An important thing to remember is that there’s always an incentive to hide your information. As an individual inventor or company, you’re best off if everybody else shares their ideas but you don’t share your ideas because then you get to keep your good ideas, and nobody else gets exposed to them, and you get to use their good ideas, so you get to do more recombination.
Embedded in this whole information-sharing thing is a constant cooperative dilemma in which individuals have to be willing to share for the good of the group. They don’t have to explicitly know it’s for the good of the group, but the idea that a norm of information sharing is a really good norm to have because it helps everybody do better because we share more ideas, get more recombination of ideas.
I’ve done a lot of work on marriage systems with the evolution of monogamy. We have a sort of human nature that pushes us towards polygyny whenever there are sufficient resources. Eighty-five percent of human societies have allowed men to have more than one wife, and very few societies have adopted polyandry which would be the flip side of this, and then there’s actually a number of societies that allowed both, but they tended to be polygynous because, assuming you have enough resources, the men are going to be more interested in having more wives than the wives are interested in having more husbands, and the husbands aren’t inclined to be second husbands as much as the women are willing to be second wives.
But in the modern world, of course, monogamy is normative, and people who have too many wives are thought poorly of by the larger society. The question is, how did this ever get in place? And of course, it traces back through Europe.
One of the things that distinguished Europe from the rest of the world was something called the European Marriage Pattern, and part of that was normative monogamy, the idea that taking a second wife was wrong as long as you still had the first wife, and this actually traces back to Rome and eventually to Athens. Athens legislates the first rules about monogamous marriage just before the Classical period.
This was an example of a case where people are ready to moralize it, and I like to view it as the evolution of this marriage system of monogamy. It’s peculiar. It doesn’t fit with what we know about human nature, but it does seem to have societal level benefits. It reduces male-male competition.
We think there’s evidence to say it reduces crime, reduces substance abuse, and it also engages males in ways that cause them to discount the future less and engage in productive activities rather than taking a lot of risks which include crime and other things. Depending on what your value systems are, if you think freedom is really important, then you might be for polygyny, but if you want to trade freedom off against other social ills like high crime, then you might favor the laws that prohibit polygamy.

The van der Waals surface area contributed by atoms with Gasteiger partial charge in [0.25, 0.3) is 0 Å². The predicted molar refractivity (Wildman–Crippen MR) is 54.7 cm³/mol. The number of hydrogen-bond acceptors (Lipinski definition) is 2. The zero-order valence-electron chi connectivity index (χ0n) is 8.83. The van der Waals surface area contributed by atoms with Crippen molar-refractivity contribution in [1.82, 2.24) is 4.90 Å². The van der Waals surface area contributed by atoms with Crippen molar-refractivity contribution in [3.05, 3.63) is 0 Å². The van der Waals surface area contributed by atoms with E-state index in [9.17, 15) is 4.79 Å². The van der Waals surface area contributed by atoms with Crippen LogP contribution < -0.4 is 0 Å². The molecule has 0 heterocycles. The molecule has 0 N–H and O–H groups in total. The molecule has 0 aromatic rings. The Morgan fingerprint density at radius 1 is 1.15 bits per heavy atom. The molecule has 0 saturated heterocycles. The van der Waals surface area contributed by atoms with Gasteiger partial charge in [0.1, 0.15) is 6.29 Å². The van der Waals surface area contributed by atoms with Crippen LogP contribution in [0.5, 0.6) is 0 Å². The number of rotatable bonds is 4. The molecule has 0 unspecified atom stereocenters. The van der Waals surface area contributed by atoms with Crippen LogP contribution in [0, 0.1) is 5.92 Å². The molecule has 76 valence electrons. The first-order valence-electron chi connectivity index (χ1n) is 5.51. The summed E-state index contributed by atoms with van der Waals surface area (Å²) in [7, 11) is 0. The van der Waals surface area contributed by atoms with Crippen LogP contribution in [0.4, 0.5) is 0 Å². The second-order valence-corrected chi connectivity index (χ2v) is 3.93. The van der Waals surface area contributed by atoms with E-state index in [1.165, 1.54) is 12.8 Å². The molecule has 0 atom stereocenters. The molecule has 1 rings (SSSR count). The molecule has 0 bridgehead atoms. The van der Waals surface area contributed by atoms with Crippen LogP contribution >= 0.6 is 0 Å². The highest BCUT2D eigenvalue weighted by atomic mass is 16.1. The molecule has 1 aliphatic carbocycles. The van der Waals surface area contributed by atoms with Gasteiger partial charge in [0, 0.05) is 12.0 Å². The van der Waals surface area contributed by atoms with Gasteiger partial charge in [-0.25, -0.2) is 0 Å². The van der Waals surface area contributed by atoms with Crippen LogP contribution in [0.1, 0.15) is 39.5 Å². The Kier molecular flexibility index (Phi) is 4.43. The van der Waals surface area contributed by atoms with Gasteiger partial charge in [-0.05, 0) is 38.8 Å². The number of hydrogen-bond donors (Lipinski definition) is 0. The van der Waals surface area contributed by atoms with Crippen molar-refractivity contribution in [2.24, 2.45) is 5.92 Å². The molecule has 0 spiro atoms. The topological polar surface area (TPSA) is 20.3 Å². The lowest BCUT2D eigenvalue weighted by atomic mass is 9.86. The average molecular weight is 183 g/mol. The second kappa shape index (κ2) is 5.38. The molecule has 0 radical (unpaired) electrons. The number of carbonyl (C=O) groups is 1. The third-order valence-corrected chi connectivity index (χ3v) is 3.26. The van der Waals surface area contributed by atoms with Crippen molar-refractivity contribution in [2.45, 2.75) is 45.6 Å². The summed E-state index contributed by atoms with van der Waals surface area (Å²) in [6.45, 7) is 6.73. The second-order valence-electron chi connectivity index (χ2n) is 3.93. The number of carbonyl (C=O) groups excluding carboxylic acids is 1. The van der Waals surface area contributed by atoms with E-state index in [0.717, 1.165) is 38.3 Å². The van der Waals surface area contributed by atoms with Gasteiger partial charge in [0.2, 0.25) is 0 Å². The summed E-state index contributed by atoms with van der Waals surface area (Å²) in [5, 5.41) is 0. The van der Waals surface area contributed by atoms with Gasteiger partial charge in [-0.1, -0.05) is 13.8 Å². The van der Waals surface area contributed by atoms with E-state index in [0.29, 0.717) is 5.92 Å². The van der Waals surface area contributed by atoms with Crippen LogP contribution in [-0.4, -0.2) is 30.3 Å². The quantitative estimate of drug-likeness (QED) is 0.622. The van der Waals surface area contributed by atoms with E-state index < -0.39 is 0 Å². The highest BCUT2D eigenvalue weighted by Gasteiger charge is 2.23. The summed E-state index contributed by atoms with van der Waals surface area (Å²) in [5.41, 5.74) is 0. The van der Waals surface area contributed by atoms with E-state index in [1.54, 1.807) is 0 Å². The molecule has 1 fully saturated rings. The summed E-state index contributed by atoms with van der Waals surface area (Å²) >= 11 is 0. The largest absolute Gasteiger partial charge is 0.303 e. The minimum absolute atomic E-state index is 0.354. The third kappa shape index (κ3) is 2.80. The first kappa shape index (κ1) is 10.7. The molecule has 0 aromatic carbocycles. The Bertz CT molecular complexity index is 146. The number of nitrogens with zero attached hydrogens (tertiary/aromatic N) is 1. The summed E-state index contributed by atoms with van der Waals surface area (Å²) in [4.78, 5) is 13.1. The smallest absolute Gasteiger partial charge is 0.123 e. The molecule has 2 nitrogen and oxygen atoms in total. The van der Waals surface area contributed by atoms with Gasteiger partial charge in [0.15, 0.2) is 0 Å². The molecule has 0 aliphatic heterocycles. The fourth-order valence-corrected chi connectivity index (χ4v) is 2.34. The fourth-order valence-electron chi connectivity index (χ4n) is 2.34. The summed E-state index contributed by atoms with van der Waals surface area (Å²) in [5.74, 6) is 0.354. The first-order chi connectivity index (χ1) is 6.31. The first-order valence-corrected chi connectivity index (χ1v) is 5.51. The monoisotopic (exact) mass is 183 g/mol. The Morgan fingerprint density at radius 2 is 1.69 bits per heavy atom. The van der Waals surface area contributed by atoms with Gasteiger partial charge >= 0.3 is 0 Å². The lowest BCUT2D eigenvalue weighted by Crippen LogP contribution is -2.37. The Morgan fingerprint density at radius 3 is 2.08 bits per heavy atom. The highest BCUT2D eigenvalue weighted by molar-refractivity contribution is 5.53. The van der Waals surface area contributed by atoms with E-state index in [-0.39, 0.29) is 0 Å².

When I talk about success and un-success, I don’t mean anything moralizing. I’m talking about the cultural evolutionary processes that favor the spread of one idea over another. If I talk about normative monogamy as being successful, I mean that it spread, and in this case the idea is that it spread despite the fact that it’s contrary to some aspects of human nature. It does harness our pair bonding in some aspects, so it’s a complex story there, but it creates societal level benefits.
Societies that have this are better able to maintain a harmonious population, increase trade and exchange, and have economic growth more than societies that allow polygamy, especially if you have a society with widely varying amounts of wealth, especially among males. Then you’re going to have a situation that would normally promote high levels of polygyny.
The absolute levels of wealth difference of, say, between Bill Gates and Donald Trump and the billionaires of the world, and the men at the bottom end of the spectrum is much larger than it’s ever been in human history, and that includes kings and emperors and things like that in terms of total control of absolute wealth.
Males will be males in the sense that they’ll try to obtain extra matings, but the billionaires are completely curbed in terms of what they would do if they could do what emperors have done throughout the ages. They have harems and stuff like that. Norms of modern society prevent that.